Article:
Midazolam Pre-medication in Paediatrics: Comparison of the Intranasal and Sublingual Routes by Using an Atomizer Spray 65-68
Dr. Narendra kumar
3/57, sector-3, Jawahar nagar, Jaipur (Rajasthsan)
Most of the children suffer from severe anxiety and apprehension when they are separated from their parents or family members for the induction of anaesthesia.
Materials and Methods:
In a prospective randomized double blind study, the intra-nasal and sub-lingual administration of midazolam in paediatric patients who were undergoing root canal procedures which required general anaesthesia was evaluated in 60 children who were aged between 2-6 years, with ASA physical status I and II by using a new midazolam atomiser spray. The patients were divided into two groups of 30 patients each and they received midazolam 0.3mgkg-1 either intranasally or sub-lingually in a randomized manner. The heart rate, oxygen saturation (spo2), respiratory rate and the degree of sedation before and at 5 min, 10 min and 15 min (separation score) after the drug administration, during the mask application (mask acceptance score), before induction (induction score) and during the recovery at 10 min, 20min and 30mins (recovery score) were recorded and compared.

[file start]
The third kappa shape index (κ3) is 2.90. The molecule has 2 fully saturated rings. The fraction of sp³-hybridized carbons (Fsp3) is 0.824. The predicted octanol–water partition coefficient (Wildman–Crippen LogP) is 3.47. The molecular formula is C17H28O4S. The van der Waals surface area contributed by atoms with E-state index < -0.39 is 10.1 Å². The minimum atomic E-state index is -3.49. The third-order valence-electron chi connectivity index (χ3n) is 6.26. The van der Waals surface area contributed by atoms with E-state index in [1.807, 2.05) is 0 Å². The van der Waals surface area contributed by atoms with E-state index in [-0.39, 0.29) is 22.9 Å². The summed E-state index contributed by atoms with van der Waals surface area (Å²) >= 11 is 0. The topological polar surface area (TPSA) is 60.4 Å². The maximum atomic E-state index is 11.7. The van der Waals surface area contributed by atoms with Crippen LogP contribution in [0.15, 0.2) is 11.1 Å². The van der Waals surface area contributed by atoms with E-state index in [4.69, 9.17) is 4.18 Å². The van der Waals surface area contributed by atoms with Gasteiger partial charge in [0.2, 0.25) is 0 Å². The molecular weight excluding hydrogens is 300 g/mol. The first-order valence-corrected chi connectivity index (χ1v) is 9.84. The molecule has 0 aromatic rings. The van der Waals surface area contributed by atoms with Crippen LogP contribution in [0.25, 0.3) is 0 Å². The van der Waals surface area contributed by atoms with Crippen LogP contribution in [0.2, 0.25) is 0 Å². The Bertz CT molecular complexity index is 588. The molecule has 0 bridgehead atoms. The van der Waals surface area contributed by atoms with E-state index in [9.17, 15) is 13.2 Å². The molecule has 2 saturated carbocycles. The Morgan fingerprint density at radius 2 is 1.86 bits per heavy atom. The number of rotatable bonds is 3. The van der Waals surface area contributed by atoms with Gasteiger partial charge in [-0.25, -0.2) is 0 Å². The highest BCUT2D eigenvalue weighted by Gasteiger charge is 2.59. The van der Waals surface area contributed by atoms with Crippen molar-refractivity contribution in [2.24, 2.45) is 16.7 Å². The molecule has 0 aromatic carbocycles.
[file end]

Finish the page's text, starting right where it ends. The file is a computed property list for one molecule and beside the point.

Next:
In our study, 60% of the paediatric patients cried during the administration of midazolam by the intra-nasal route, while only 16% of the paediatric patients cried during its administration by the sub-lingual route. A bitter taste was observed in 45% (14/30) of the patients who received midazolam by the sublingual route. Although there was a slight increase in the heart rate in the intra-nasal group, no statistically significant variation in the heart rate, the respiratory rate and the oxygen saturation was found from the baseline in both the groups (P>0.05). A sedation score of >3(approx) was achieved in both the groups within 10 minutes of the drug administration. The response to the child parent separation, the mask application score , the induction score and the recovery score did not differ significantly between the two groups ( P >0.05).
Both the intra-nasal and sub-lingual administration of midazolam as a Pre-medication is safe and equally effective in paediatric patients.